Frederick J. Beste III
NEPA Venture Funds
125 Goodman Drive
Bethlehem, PA 18015
(610) 865-6550

Delivered at the Pittsburgh Growth Capital Conference
Pittsburgh, Pennsylvania * June 20, 1995

1 - 3

Not long ago, a friend of mine, a successful entrepreneur, was crying on my shoulder. "Fred," he said to me, "when I started my company I knew I needed a Mr. Inside, and I knew a good one, my friend George. I offered him 50% of the company. He'd have jumped just as quickly for 20%, but I liked the fairness feeling of being 50-50 partners."

"Today, after five years of hard work, we're nicely profitable on $10 million of sales. We're pulling really good money out in salaries. We have every fringe benefit we can think of. Best of all, we've only scratched the surface. I can taste $25 million in sales in two to three years. At that level, we'll be undisputed king of the mountain in our industry, and making so much money we won't know what to do with it."

"Gee, Lee," I said. "I'd like to be of help, but I'm having a hard time figuring out where the problem lies."

"It's George," he said "I went into his office last week and said to him, George, we need to get away from here for a couple of days and map out a new business plan designed to triple our size by 1998."

"And what did he say?" I asked.

"He said, 'Gee Lee, that's nice. Right now I've got to leave for my golf lesson. I'll be back by two, however, and we can talk about this. Quite frankly, though, it sounds like a helluva lot of work to me.'"

"Fred," Lee said to me, "George hasn't been in here on a weekend in almost a year. He's never in before 8:00 a.m. anymore and never here after 5:30. We're losing momentum and I can't carry this company by myself. He doesn't want to risk the investment that would be required to pull the thing off. And being exactly a one-half owner of the company, he can and does veto anything he wants. I'm going absolutely nuts."

I didn't have an answer for him. As I was driving to a board meeting right afterwards though, I thought to myself, I'll bet that's the tenth time in my career that I've heard this 50-50 partnership tale of woe. Why do such otherwise smart people keep doing this to themselves? After no more than an instant's reflection, I knew the answer. Because they've never been there before. Because "equal partners" seems so human - so naturally fair. Boy, what a beguiling trap, even a deathtrap this has been for countless entrepreneurs, I thought.

But wait, I reflected, there's more! What about the three (or four) (or five) musketeer's deathtrap. Although in one sense it's a corollary of the 50-50 partnership deathtrap, in some ways it's even more insidious. You know the story. Three friends decide to start a company. They split the ownership equally, they draw identical salaries, they're going to make decisions "by consensus." It's the logical, "fair" thing to do. One of them (perhaps the oldest or the one whose idea it was originally) reluctantly assumes the presidency because state law requires there to be one.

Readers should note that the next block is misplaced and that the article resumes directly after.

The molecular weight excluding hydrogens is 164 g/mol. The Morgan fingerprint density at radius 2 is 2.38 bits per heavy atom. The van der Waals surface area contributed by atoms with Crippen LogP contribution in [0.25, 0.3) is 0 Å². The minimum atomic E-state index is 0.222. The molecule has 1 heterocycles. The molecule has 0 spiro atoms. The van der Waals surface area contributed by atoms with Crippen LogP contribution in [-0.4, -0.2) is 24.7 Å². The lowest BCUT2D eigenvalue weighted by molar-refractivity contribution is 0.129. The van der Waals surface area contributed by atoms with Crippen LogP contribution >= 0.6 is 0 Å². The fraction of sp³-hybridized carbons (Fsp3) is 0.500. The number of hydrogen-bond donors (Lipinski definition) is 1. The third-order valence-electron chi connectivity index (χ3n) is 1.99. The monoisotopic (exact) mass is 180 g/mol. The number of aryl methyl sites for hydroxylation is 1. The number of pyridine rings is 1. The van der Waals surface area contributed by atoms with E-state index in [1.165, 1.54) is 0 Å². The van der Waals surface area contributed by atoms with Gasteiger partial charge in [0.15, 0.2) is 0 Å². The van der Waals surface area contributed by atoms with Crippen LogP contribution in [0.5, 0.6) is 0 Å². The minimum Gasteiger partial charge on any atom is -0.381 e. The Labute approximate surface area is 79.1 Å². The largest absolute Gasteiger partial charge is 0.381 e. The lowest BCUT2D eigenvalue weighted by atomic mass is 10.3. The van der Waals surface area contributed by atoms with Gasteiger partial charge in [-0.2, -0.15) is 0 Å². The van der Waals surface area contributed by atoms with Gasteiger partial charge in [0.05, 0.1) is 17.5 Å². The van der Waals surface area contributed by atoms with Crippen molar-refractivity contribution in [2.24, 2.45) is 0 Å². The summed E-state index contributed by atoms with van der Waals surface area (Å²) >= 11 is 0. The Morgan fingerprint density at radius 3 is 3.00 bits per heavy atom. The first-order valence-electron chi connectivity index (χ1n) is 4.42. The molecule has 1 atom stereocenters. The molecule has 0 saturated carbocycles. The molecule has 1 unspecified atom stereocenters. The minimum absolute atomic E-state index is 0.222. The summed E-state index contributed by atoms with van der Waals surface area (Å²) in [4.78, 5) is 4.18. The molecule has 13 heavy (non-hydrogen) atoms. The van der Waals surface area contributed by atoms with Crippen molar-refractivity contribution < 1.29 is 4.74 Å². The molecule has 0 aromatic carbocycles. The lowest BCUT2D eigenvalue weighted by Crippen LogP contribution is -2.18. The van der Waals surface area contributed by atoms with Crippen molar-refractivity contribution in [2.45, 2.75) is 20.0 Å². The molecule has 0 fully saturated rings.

What a recipe for failure! There are three primary problems with this set-up. First, this company has no leader, no one ultimately responsible for its success or failure. Second, sooner or later, a major, honest difference of opinions will arise. What do they do then? Third, the reluctant president will almost inevitably come to see himself as "a little more than equal." If they have any success, for example, and get written up in the local or trade press, guess whose picture the reporter will want? Guess whose quotes will be plastered all through the story? Guess which other two people are going to hang the article on their family room dart board?

The solution? Pick a CEO and treat him like one. Give him the largest equity position and salary, even if they are only symbolically larger. Somebody has to sit where the buck stops.

By now I was on a roll. There was a cardboard box lying on the passenger seat of my car. I flipped it over to reveal its blank bottom and started scribbling notes relating to other deathtraps all over it. By the time I reached my destination, it was covered up. I counted them. There were exactly 25. Wow, I thought. I could turn this into a speech and get invitations to deliver it in places like Pittsburgh in June! And the rest, as they say, is history.